Abstract: Social media is considered a democratic space in which people connect and interact with each other regardless of their gender, race, or any other demographic factor. Despite numerous efforts that explore demographic factors in social media, it is still unclear whether social media perpetuates old inequalities from the offline world. In this paper, we attempt to identify gender and race of Twitter users located in U.S. using advanced image processing algorithms from Face++. Then, we investigate how different demographic groups (i.e. male/female, Asian/Black/White) connect with other. We quantify to what extent one group follow and interact with each other and the extent to which these connections and interactions reflect in inequalities in Twitter. Our analysis shows that users identified as White and male tend to attain higher positions in Twitter, in terms of the number of followers and number of times in user's lists. We hope our effort can stimulate the development of new theories of demographic information in the online space.
Demographics of News Sharing in the U.S. Twittersphere
- In Proceedings of the 28th ACM Conference on Hypertext and Social Media (HT'17). Prague, Czech Republic. July 2017.
Abstract: The widespread adoption and dissemination of online news through social media systems have been revolutionizing many segments of our society and ultimately our daily lives. In these systems, users can play a central role as they share content to their friends. Despite that, little is known about news spreaders in social media. In this paper, we provide the first of its kind in-depth characterization of news spreaders in social media. In particular, we investigate their demographics, what kind of content they share, and the audience they reach. Among our main findings, we show that males and white users tend to be more active in terms of sharing news, biasing the news audience to the interests of these demographic groups. Our results also quantify differences in interests of news sharing across demographics, which has implications for personalized news digests.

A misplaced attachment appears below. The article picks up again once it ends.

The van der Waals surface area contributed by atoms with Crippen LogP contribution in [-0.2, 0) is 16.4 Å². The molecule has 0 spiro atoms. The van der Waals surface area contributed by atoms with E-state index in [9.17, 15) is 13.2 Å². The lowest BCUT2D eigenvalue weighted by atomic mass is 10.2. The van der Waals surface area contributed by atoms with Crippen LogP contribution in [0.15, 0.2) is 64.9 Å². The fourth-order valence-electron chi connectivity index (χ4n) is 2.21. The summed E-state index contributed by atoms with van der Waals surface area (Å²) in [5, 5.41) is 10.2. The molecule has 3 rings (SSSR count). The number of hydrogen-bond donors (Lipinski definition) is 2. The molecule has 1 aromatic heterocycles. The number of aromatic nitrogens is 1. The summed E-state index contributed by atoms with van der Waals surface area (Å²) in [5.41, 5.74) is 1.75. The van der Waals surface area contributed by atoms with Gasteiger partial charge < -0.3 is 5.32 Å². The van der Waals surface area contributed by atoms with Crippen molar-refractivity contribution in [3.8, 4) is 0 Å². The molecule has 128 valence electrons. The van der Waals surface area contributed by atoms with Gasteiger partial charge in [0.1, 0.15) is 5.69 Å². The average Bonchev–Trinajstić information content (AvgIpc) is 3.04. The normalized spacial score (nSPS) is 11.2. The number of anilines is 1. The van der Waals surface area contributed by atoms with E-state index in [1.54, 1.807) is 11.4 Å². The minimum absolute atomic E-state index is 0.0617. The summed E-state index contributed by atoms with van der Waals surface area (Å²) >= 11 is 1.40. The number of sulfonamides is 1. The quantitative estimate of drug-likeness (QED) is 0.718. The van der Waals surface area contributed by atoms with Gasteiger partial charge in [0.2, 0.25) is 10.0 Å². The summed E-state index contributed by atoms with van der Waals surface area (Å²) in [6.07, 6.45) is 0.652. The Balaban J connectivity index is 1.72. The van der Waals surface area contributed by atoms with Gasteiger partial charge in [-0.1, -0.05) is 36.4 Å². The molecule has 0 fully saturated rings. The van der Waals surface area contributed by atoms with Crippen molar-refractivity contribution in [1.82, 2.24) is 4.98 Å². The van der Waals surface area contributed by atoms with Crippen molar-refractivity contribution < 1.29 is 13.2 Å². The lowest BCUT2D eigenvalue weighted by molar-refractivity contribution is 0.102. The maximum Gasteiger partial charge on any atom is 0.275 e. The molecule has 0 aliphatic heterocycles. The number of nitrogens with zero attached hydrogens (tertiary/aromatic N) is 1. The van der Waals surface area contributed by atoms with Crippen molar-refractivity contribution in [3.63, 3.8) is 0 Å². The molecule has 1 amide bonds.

Linguistic Diversities of Demographic Groups in Twitter
- In Proceedings of the 28th ACM Conference on Hypertext and Social Media (HT'17). Prague, Czech Republic. July 2017.
Abstract: The massive popularity of online social media provides a unique opportunity for researchers to study the linguistic characteristics and patterns of user's interactions. In this paper, we provide an in-depth characterization of language usage across demographic groups in Twitter. In particular, we extract the gender and race of Twitter users located in the U.S. using advanced image processing algorithms from Face++. Then, we investigate how demographic groups (i.e. male/female, Asian/Black/White) differ in terms of linguistic styles and also their interests. We extract linguistic features from 6 categories (affective attributes, cognitive attributes, lexical density and awareness, temporal references, social and personal concerns, and interpersonal focus), in order to identify the similarities and differences in particular writing set of attributes. In addition, we extract the absolute ranking difference of top phrases between demographic groups. As a dimension of diversity, we also use the topics of interest that we retrieve from each user. Our analysis unveils clear differences in the writing styles (and the topics of interest) of different demographic groups, with variation seen across both gender and race lines. We hope our effort can stimulate the development of new studies related to demographic information in the online space.